At the start of this academic year, I did an interesting interview with the dean of the Faculty of Economics and Business, Han van Dissel. Among other things, we talked about the future prospects of our faculty’s students, and in which way we can best differentiate ourselves on the job market. One of his answers was to go and study abroad, without a doubt. With the prospect of going on an exchange in the second semester, I felt self-confident and powerful.
I know that a lot of students struggle with long-term planning. It’s scary and complicated to already decide where and what you are going to study one whole year in advance. But is it really that complicated? What are the steps you have to undertake for an exchange? How much time will each step take? Which important documents are needed? All in all, how can you best prepare yourself for a ‘study abroad’ application?

When I started the first year of the bachelor Economics and Business, a fellow student told me that her boyfriend, who had already started the second year of the bachelor, would have liked to study abroad but missed the deadline for the application. At first I was quite surprised to find out the deadline was that early! At the same time, it also made me think about the opportunity of studying abroad, and I definitely learned the lesson that if I wanted to do this, I had to keep note of the application deadlines.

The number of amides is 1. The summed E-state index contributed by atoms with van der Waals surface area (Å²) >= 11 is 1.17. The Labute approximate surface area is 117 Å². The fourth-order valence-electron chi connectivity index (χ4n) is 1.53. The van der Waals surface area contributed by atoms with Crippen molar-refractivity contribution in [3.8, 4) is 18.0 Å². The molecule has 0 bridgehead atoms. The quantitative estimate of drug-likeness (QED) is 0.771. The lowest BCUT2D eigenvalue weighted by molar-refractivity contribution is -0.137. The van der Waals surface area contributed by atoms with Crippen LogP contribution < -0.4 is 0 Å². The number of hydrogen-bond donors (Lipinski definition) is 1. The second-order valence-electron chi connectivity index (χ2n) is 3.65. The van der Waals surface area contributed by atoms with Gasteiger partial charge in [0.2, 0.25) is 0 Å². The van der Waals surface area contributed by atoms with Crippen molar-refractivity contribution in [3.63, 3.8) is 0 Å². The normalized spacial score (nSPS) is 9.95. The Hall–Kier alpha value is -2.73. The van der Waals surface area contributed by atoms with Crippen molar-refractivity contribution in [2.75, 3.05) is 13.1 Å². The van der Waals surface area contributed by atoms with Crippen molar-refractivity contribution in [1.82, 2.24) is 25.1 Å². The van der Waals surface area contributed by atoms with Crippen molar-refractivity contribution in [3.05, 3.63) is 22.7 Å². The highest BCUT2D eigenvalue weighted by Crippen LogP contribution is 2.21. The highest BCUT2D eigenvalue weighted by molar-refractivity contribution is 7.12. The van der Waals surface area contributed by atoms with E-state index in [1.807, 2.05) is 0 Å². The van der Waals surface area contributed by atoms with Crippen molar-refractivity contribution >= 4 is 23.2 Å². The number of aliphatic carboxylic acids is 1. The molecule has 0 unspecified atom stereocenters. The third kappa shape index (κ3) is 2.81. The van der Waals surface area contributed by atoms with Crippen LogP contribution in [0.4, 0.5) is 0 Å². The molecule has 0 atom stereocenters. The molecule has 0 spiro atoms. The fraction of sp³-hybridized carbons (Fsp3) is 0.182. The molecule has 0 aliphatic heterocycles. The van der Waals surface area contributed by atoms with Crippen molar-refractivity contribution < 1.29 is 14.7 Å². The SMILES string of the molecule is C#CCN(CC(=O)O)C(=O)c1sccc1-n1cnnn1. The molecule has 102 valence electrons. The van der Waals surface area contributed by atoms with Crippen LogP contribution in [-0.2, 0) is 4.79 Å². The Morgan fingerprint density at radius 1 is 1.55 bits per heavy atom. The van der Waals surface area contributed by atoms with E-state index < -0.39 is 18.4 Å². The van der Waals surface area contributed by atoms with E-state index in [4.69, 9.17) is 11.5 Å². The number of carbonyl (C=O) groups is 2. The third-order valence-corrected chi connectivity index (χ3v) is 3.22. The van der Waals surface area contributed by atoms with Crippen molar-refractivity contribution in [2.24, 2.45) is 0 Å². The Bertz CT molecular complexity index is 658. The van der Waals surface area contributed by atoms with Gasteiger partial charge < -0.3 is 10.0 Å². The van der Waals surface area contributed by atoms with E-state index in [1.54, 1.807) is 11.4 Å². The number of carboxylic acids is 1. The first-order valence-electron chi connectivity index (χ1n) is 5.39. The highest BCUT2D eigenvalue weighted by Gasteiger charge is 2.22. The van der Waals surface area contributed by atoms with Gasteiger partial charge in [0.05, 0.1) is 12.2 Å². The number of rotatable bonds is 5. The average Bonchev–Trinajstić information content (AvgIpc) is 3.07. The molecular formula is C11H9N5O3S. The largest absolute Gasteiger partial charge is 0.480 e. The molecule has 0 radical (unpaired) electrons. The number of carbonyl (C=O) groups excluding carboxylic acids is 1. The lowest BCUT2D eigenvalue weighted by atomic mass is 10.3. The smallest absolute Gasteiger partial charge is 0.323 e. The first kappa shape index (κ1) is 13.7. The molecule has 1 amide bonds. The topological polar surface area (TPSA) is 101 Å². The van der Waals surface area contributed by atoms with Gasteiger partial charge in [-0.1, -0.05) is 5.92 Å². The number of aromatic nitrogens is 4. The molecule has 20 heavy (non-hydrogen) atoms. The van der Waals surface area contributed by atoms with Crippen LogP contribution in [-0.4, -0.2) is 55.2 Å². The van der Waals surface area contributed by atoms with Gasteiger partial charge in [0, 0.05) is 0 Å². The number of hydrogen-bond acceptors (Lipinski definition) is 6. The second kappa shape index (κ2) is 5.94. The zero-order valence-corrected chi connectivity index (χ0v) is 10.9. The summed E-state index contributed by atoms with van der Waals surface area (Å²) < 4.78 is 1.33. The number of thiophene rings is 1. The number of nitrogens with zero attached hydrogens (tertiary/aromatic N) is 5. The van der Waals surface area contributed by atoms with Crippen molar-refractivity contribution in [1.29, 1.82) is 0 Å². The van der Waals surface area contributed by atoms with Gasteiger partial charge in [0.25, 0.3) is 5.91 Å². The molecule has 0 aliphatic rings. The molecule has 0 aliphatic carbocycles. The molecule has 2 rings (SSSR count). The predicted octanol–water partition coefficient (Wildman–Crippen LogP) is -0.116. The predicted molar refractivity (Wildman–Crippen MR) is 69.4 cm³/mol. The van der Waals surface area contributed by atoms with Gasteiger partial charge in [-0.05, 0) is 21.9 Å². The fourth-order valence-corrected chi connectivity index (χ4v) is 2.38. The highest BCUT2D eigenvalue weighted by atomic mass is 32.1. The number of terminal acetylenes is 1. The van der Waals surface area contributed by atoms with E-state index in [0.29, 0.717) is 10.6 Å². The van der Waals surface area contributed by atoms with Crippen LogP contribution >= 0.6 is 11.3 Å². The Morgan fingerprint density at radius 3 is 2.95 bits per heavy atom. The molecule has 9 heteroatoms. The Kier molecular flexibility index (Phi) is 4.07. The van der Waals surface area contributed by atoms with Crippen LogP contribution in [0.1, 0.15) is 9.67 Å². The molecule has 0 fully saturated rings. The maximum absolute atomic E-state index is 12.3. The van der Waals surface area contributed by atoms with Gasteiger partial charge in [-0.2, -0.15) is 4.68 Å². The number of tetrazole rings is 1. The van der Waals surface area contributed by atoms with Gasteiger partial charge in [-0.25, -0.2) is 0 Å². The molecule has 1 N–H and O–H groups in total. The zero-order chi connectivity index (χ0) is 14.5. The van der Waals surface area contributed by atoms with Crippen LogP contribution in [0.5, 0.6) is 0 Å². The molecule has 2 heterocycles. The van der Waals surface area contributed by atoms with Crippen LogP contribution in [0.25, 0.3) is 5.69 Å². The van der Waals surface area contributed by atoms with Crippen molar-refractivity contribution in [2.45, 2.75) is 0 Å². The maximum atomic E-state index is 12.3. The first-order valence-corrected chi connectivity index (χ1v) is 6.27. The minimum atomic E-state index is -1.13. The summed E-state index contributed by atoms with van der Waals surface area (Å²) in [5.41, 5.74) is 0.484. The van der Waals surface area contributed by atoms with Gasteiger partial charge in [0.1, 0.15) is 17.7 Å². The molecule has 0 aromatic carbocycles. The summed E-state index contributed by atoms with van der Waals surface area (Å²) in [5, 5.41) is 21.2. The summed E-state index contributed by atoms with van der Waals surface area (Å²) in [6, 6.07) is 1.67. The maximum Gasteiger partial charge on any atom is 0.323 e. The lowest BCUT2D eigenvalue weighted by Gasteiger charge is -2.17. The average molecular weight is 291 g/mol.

Tip 1: What are the deadlines of studying abroad? (For a global exchange: 15 January 2016; for an Erasmus exchange (within Europe): 1 March 2016.)

 So my first brainstorm process already begun in the first academic year. I imagined myself in every part of the world, both inside and outside of Europe. The Global Exchange sounded way more adventurous; another currency, a totally different culture, huge universities, and the high probability you wouldn’t see any of your friends and family for a whole semester. This last point, considering I had a boyfriend at the time of this brainstorm process, was an important reason for me to focus on countries within Europe.